Now, Allaster clarifies with more depth the parameters of her new position. She asserts, “One of the things that attracted Gordon to me for this job was my duality of national governing body experience and the promotional and development side of the sport. The fusion and true integration of the mission with Pro Tennis is a top priority, and Gordon has been on that path for many years. Arlen didn’t have the same lens at the time. He was very, very focussed on the Open at the time, on making it our Super Bowl while making as much money as possible for the mission, while I will have more community development and professional development on my plate. On a regular basis—except for when we are running up to the U.S. Open—I will be in Orlando at the new home of American tennis. Martin Blackman is there heading up player development, Kurt Kamperman is there heading up community development and Craig Morris has come over from Tennis Australia to head up our youth tennis development and work in community development as well. So we will all be working there day to day, and bringing the integration of professional tennis into the mission as more than just a revenue source.”
How does Allaster assess her chief goals as she embarks on her USTA professional adventure? She responds, “They are fairly broad, but the overarching goal is: how do we use Pro Tennis as the financial and marketing engine to inspire kids and adults to follow our sport year round. That is what for me the whole lens is about. I didn’t realize this totally—I heard about it, yet until you see it first hand it is not the same thing—but the transformation of the Billie Jean King National Tennis Center is incredible. It is not just about the roof in Arthur Ashe Stadium. Basically the whole site is being redone. And once this years’ event finishes and the new Armstrong project begins, by the time we get to the end of 2018 it is a brand new site. So then we can focus on the strategic plan for growth once we get through this major project. We have to determine what we can we do to continue increasing the scope of it, so that it can impact the mission and drive even more financial success.”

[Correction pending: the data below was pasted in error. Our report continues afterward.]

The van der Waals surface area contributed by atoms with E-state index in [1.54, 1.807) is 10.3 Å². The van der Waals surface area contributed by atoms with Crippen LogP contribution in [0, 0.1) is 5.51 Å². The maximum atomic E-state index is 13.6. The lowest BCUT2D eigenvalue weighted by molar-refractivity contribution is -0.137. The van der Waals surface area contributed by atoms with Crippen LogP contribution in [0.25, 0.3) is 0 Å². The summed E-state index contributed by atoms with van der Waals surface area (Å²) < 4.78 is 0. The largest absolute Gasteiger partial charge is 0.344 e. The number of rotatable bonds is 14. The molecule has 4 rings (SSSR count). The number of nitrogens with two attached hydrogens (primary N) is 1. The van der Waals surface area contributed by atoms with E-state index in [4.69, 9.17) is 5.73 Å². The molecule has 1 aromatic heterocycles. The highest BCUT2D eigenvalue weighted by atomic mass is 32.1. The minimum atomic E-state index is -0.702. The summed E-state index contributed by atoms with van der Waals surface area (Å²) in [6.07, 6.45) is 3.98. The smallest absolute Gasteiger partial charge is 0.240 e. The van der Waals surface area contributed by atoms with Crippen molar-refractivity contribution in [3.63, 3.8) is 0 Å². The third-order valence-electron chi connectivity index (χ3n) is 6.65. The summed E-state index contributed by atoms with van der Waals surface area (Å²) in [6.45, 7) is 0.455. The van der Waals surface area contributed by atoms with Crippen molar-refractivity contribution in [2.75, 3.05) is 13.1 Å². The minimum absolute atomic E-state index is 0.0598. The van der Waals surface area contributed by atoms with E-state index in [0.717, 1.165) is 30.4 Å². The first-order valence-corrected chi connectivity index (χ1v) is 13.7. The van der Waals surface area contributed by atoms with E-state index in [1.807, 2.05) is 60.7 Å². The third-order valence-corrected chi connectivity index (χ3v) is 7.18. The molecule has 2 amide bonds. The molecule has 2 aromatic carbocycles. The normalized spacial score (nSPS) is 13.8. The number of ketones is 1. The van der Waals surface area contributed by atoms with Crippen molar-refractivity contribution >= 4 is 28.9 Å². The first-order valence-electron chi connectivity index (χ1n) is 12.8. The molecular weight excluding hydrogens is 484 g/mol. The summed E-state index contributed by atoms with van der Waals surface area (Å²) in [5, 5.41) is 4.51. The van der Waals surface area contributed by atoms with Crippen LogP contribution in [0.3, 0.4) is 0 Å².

As Allaster delves more deeply into this topic, she says, “There are some similarities now to what I was doing at the WTA and Tennis Canada with trying to provide very fan and player-centric leadership. Our team at the USTA wants to give our fans and partners the ultimate, sport-entertainment experience, on an annual basis. I am jazzed up and in awe about what 2016 is going to be about. We are in the midst of thinking about what will be new and exciting in 2017 and what we are going to do after 2018 at the Open. Maximizing all of our pro tennis assets is very important—whether it be the U.S. Open Series, the Open, Davis Cup, Fed Cup, pro circuit events— but really I want to make sure that all of those pro tennis assets are woven tightly. Ultimately, Pro Tennis is there to support Player Development and Community Tennis.”